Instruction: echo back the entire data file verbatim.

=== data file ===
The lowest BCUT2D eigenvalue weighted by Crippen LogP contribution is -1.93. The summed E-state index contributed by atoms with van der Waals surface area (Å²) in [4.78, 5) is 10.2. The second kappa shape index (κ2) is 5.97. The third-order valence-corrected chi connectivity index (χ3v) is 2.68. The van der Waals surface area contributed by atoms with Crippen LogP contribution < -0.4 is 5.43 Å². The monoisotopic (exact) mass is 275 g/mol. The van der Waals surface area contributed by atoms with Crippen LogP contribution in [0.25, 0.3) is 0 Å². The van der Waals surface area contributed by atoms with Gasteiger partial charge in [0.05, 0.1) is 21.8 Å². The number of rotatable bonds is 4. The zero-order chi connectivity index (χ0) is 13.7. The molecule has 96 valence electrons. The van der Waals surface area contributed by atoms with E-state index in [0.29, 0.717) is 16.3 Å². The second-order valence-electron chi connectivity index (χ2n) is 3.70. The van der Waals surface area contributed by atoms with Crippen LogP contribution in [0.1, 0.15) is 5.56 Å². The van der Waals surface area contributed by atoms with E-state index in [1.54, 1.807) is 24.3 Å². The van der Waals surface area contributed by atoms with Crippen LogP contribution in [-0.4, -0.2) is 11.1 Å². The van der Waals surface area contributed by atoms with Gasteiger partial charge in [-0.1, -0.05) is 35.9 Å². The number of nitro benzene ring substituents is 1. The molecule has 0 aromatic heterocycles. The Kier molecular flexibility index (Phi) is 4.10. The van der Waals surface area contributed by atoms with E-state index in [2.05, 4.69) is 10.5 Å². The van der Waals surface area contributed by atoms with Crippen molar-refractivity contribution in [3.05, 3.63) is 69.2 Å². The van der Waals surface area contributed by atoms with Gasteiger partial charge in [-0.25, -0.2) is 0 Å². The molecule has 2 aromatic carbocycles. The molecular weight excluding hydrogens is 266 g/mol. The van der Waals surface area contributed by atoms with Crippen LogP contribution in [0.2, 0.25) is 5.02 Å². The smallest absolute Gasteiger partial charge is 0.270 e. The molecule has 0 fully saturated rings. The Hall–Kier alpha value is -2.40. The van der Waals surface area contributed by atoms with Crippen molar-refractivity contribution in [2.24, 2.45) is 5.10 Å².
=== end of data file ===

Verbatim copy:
The lowest BCUT2D eigenvalue weighted by Crippen LogP contribution is -1.93. The summed E-state index contributed by atoms with van der Waals surface area (Å²) in [4.78, 5) is 10.2. The second kappa shape index (κ2) is 5.97. The third-order valence-corrected chi connectivity index (χ3v) is 2.68. The van der Waals surface area contributed by atoms with Crippen LogP contribution < -0.4 is 5.43 Å². The monoisotopic (exact) mass is 275 g/mol. The van der Waals surface area contributed by atoms with Crippen LogP contribution in [0.25, 0.3) is 0 Å². The van der Waals surface area contributed by atoms with Gasteiger partial charge in [0.05, 0.1) is 21.8 Å². The number of rotatable bonds is 4. The zero-order chi connectivity index (χ0) is 13.7. The molecule has 96 valence electrons. The van der Waals surface area contributed by atoms with E-state index in [0.29, 0.717) is 16.3 Å². The second-order valence-electron chi connectivity index (χ2n) is 3.70. The van der Waals surface area contributed by atoms with Crippen LogP contribution in [0.1, 0.15) is 5.56 Å². The van der Waals surface area contributed by atoms with E-state index in [1.54, 1.807) is 24.3 Å². The van der Waals surface area contributed by atoms with Crippen LogP contribution in [-0.4, -0.2) is 11.1 Å². The van der Waals surface area contributed by atoms with Gasteiger partial charge in [-0.1, -0.05) is 35.9 Å². The number of nitro benzene ring substituents is 1. The molecule has 0 aromatic heterocycles. The Kier molecular flexibility index (Phi) is 4.10. The van der Waals surface area contributed by atoms with E-state index in [2.05, 4.69) is 10.5 Å². The van der Waals surface area contributed by atoms with Crippen molar-refractivity contribution in [3.05, 3.63) is 69.2 Å². The van der Waals surface area contributed by atoms with Gasteiger partial charge in [-0.25, -0.2) is 0 Å². The molecule has 2 aromatic carbocycles. The molecular weight excluding hydrogens is 266 g/mol. The van der Waals surface area contributed by atoms with Crippen LogP contribution in [0.2, 0.25) is 5.02 Å². The smallest absolute Gasteiger partial charge is 0.270 e. The molecule has 0 fully saturated rings. The Hall–Kier alpha value is -2.40. The van der Waals surface area contributed by atoms with Crippen molar-refractivity contribution in [2.24, 2.45) is 5.10 Å².